This essay was originally published in LinuxUser.
December 3, 2000
Because use of free software is expanding so rapidly, most of the people now using it haven't been part of the community for very long. So they are often puzzled by rhetorical disagreements familiar to the habitué. What's the difference between ``free software'' and ``open source''? Why do some people seem to feel so strongly about it and is this apparent division a real problem for the future of the software?
It is very important that the two phrases do in fact denote the same object. Both the Free Software Foundation (which publishes the GNU General Public Licenses and holds assignments of copyright for protecting the freedom of many essential components of free software, including GNU Emacs, GCC, GDB, and Glibc) and the Open Source Initiative (which has worked hard to publicize the conception of ``open source'' through its Open Source Definition) support and encourage software that can be freely modified and redistributed by its users.
Why the two terms? The ``open source'' phrase stems from a decision taken in 1998 by a group of contributors to the free software movement to adopt a new strategy for assisting in the ``corporate adoption'' of the GPL and other free software licenses. These developers and supporters of free software believed that a more explicitly ``pragmatic'' approach to presenting its benefits--stressing the inevitable practical improvement in quality over ethical or moral arguments in favor of free licensing--would result in wider corporate support and ``mainstream'' press coverage of the phenomenon.
In one sense, then, ``open source'' was a phrase that entered the language lately, intended mostly for its public relations value, like a change of brand name in the marketing of any other product. In the heyday of General Motors, whether they called it a Pontiac or a Buick you got the same car. But in fact, as it turned out, the difference in phraseology after 1998 paralleled an underlying preexisting diversity.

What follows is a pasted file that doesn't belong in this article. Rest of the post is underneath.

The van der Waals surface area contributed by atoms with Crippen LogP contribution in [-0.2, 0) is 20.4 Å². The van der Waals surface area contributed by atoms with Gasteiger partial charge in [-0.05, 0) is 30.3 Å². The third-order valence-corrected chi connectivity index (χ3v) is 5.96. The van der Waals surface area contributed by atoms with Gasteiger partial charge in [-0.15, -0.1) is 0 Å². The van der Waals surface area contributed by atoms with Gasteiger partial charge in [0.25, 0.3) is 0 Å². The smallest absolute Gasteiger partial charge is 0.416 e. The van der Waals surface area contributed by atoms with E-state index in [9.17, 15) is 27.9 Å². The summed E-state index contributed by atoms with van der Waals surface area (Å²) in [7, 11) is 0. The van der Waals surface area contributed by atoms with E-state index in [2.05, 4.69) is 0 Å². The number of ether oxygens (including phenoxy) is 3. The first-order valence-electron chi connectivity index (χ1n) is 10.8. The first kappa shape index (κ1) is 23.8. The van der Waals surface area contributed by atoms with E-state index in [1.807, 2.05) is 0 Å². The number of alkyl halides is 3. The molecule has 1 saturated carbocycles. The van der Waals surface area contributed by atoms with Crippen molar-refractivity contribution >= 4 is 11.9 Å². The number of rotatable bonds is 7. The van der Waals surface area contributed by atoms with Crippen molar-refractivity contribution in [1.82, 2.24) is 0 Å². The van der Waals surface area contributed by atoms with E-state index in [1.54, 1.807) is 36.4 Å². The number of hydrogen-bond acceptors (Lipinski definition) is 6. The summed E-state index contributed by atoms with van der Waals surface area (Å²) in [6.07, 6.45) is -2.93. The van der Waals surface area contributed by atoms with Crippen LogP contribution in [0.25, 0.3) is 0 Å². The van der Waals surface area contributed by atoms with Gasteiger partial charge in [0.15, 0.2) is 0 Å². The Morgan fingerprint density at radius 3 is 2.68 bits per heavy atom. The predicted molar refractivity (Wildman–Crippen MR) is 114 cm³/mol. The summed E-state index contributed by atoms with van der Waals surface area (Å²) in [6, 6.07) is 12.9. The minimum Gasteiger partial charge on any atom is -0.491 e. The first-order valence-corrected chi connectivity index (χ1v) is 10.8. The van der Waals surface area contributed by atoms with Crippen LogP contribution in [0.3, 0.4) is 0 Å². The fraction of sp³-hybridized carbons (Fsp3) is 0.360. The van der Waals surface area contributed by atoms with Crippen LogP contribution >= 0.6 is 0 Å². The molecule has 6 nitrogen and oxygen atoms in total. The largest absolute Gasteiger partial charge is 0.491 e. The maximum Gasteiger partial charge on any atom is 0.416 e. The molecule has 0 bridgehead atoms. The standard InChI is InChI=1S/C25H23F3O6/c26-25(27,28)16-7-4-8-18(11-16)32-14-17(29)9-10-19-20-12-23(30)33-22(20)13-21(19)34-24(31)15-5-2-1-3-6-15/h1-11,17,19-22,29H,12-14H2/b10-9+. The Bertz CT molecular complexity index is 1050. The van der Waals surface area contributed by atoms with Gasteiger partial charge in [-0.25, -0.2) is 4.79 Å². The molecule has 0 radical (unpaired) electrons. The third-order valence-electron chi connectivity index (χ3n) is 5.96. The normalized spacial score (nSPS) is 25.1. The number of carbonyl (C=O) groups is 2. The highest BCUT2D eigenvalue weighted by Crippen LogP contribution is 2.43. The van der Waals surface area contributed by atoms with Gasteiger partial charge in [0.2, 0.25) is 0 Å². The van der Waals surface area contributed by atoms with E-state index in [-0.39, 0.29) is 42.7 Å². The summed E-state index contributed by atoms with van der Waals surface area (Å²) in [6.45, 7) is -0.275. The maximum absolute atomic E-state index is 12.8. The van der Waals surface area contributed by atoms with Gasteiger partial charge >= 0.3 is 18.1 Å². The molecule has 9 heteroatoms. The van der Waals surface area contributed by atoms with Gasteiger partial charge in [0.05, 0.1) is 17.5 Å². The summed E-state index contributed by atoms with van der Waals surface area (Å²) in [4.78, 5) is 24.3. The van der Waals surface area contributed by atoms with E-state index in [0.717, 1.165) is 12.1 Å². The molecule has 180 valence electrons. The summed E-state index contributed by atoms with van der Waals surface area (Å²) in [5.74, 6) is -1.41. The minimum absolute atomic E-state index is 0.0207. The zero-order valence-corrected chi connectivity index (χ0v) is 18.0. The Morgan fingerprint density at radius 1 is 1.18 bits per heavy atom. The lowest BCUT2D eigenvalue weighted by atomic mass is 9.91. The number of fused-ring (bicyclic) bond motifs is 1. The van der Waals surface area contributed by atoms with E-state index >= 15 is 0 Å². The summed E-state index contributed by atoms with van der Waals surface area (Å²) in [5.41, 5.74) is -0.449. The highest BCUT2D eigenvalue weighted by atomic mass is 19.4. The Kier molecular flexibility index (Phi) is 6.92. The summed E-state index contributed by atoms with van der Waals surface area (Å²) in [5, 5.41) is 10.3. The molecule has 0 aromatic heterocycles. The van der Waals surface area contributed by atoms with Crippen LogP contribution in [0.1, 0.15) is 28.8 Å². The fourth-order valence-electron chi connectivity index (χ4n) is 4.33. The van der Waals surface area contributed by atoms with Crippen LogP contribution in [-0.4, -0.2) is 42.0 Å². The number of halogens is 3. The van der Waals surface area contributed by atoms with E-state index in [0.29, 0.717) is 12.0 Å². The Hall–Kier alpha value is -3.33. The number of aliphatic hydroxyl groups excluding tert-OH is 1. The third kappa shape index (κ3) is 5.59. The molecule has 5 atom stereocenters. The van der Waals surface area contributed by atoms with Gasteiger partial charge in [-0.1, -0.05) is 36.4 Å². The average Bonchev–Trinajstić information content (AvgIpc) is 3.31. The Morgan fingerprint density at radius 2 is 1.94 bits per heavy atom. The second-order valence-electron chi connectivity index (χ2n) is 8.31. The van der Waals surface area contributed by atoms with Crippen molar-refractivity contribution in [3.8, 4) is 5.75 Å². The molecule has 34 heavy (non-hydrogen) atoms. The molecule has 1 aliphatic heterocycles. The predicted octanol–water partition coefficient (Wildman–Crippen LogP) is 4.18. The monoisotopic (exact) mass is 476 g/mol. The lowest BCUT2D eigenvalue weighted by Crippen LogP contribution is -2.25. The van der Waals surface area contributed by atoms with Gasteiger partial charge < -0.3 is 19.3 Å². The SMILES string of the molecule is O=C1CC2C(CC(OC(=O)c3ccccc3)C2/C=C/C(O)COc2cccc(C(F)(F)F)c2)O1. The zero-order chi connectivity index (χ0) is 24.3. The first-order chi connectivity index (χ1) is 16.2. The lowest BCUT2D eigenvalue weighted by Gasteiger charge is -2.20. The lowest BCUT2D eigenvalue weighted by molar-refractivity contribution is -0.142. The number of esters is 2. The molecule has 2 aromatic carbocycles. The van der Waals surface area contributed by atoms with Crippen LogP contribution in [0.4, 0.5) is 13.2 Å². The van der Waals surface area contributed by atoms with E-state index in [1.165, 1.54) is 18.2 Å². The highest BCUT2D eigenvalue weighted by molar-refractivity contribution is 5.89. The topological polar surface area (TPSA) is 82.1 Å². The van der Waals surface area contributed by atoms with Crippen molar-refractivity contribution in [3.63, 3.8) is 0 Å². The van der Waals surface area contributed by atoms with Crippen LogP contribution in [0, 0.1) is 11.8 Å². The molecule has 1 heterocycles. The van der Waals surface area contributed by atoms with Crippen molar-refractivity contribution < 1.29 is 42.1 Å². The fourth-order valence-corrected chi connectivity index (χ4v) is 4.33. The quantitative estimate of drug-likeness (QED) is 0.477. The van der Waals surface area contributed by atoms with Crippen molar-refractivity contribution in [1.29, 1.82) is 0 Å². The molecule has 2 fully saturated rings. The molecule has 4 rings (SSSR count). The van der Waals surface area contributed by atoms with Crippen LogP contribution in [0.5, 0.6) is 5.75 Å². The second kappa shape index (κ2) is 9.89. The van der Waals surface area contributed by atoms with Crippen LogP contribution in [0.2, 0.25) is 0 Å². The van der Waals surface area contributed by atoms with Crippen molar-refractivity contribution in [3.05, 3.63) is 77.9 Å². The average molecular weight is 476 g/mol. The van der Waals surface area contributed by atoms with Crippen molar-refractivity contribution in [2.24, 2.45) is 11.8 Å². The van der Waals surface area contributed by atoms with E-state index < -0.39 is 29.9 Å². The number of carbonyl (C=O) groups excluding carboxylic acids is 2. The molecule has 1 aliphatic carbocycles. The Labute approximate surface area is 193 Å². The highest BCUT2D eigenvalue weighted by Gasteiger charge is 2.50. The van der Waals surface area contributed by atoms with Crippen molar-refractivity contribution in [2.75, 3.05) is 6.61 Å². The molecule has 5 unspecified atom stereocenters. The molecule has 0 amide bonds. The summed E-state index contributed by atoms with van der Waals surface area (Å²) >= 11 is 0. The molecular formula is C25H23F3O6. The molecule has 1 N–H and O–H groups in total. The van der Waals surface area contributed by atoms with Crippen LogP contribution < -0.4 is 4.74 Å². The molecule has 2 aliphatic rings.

Everyone, including the ``pragmatists'' who promote free software on the perfectly valid ground that it's inherently better, would agree that there is something important about the ``freedom'' of the software itself. It's not only that open development models produce better code by putting more, and more motivated, eyes on it. There's also a shared recognition that software the user can't freely modify ``takes over'' her computer in a way that limits her ability to create, to protect her privacy, and to achieve other goals associated with the personal autonomy we call ``freedom.'' This is an ethical and political justification for free software that would be equally endorsed, I believe, by all advocates of ``open source.''
But programmers and other members of the free software community also belong to other communities where their political ideas are acquired and refined. So the context in which individuals interpret the ``freedom'' associated with free software varies. Some community members have a basically libertarian outlook. Their conception of freedom includes a strong preference for property rights. The institutions of free software are in some recognizable tension with property rights, they understand, but this is entirely the result of personal choice by individual copyright owners to treat their property in the ``open source'' fashion, in order to achieve practical benefits. The overall advantage to society created by this creation of a commons is nice, but it isn't the reason for doing what is done.